Monday, 24 April 2017

Waterend and Beacon's Bottom

Botanists using the BRC's iRecord app to record bush vetch (right) growing on a road verge in Waterend.
The first meeting of the year is always an event to look forward to, and Sunday 23rd was the first of the botanical recording meetings I will be organising this season. The meeting was based in Waterend, a small hamlet to the east of Stokenchurch (SU79), and was attended by seven botanists.

For the morning we were very kindly hosted by a member of the party, and tea was a welcome accompaniment to the serious matter of the meeting: the where, how and what of botanical recording! For this was no ordinary square bash, but an opportunity to learn in a more focused (I hesitate to call it structured) way how to go about gathering botanical records.  Ostensibly this was to provide help and encouragement to locals interested in recording for Atlas 2020, for which there is much to do in Oxfordshire, particularly in the Chilterns where the meeting was held.

Where a record is from is perhaps the most important piece of information attached to it, and gathered round the garden table in bright sunshine and with the Ordnance Survey map of SU79 spread before us we started at the very basics of how to read a map reference. Then, what is this mysterious talk of 10km (hectad), 1km (monad) and 2km (tetrad) squares that recorders deal in? The published Atlas 2020 will, like previous BSBI atlases, consist of dot maps at 10km resolution, so the importance of the hectad as the main recording unit was emphasized. We discussed how to approach sampling such a large area by means of tetrads: this is quite a lot of work and the discussion was tempered with a reminder that we are all volunteers and recording is supposed to feel fun. None of us who take on squares to record should therefore feel over-burdened by the responsibility, and contribute whatever we are able to or find interesting.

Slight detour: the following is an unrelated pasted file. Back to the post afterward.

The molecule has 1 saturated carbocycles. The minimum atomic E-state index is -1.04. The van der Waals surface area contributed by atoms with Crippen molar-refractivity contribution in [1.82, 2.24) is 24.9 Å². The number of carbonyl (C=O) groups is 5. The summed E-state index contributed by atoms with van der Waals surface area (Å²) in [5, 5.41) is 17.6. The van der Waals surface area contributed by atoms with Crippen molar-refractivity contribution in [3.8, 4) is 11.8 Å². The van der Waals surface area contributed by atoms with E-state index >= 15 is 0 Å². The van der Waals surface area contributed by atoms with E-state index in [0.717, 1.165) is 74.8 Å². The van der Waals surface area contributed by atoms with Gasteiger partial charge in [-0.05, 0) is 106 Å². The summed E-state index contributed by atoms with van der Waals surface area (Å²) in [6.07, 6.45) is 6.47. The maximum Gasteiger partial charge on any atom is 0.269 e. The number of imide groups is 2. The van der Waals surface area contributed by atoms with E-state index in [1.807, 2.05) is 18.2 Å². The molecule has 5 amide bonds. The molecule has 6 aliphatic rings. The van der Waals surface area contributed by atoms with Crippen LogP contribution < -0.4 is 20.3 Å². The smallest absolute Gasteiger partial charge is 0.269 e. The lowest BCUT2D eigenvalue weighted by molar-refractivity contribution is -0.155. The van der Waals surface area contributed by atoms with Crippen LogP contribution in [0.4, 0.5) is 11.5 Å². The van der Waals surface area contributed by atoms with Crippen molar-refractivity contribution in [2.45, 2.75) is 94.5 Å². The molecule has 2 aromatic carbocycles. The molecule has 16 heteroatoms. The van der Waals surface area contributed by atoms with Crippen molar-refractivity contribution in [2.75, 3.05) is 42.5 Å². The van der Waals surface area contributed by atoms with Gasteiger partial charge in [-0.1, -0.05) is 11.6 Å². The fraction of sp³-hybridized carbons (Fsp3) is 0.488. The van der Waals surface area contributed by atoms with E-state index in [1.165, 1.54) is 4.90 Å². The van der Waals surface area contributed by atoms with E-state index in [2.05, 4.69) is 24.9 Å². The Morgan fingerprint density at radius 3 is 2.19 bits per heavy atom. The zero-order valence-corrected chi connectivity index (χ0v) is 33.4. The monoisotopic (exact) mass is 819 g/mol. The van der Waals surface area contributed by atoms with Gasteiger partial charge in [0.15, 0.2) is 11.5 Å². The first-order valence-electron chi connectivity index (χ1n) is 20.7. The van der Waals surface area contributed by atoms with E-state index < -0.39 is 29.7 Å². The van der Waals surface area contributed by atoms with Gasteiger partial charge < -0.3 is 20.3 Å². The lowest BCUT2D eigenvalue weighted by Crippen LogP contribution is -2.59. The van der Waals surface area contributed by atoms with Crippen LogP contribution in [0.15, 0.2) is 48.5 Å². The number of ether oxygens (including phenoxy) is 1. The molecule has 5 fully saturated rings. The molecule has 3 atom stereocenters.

Monday, 17 April 2017

Weekend highlights

The hybrid violet Viola x scabra showing a mix of hairy and sweet violet traits, notably the hairy petioles and presence of stolons, respectively.
I'd really like the Oxfordshire Botany blog to be a place for local recorders to share their interesting finds and experiences whilst recording. As the recording season is definitely now upon us I therefore thought I'd start with some reflections on my weekend out botanising. Please do let me know if you would like to do a write-up for the blog in future.

One of my main recording objectives for this year is to get the hectad SP42 up to scratch: as one can see on the Atlas 2020 page it is a very under-recorded part of the county. I made a start on that objective this weekend by recording around Tackley in the south-east corner of SP42. Nobody seems to have recorded there since the 1960s, not for the BSBI anyway. The two tetrads that cover most of Tackley (SP42Q and SP42V) have a good mix of habitats, with the village, to the east the River Cherwell, its floodplain and the Oxford canal, a Local Wildlife Site (LWS) in SP42Q and two in SP42V, and large and small woodlands scattered through mixed farmland in the area. Given this diversity of habitats, semi-natural and artificial, I felt the area was a good one to choose as part of my recording of SP42. I mostly focused this weekend on SP42V but the churchyard of St Nicholas' in SP42Q looked enticing and so I recorded there also. Of the local wildlife sites, Tackley Heath (SP42Q) and Crecy Hill are open access, which is useful, and a public right of way passes through part of Northbrook Marsh.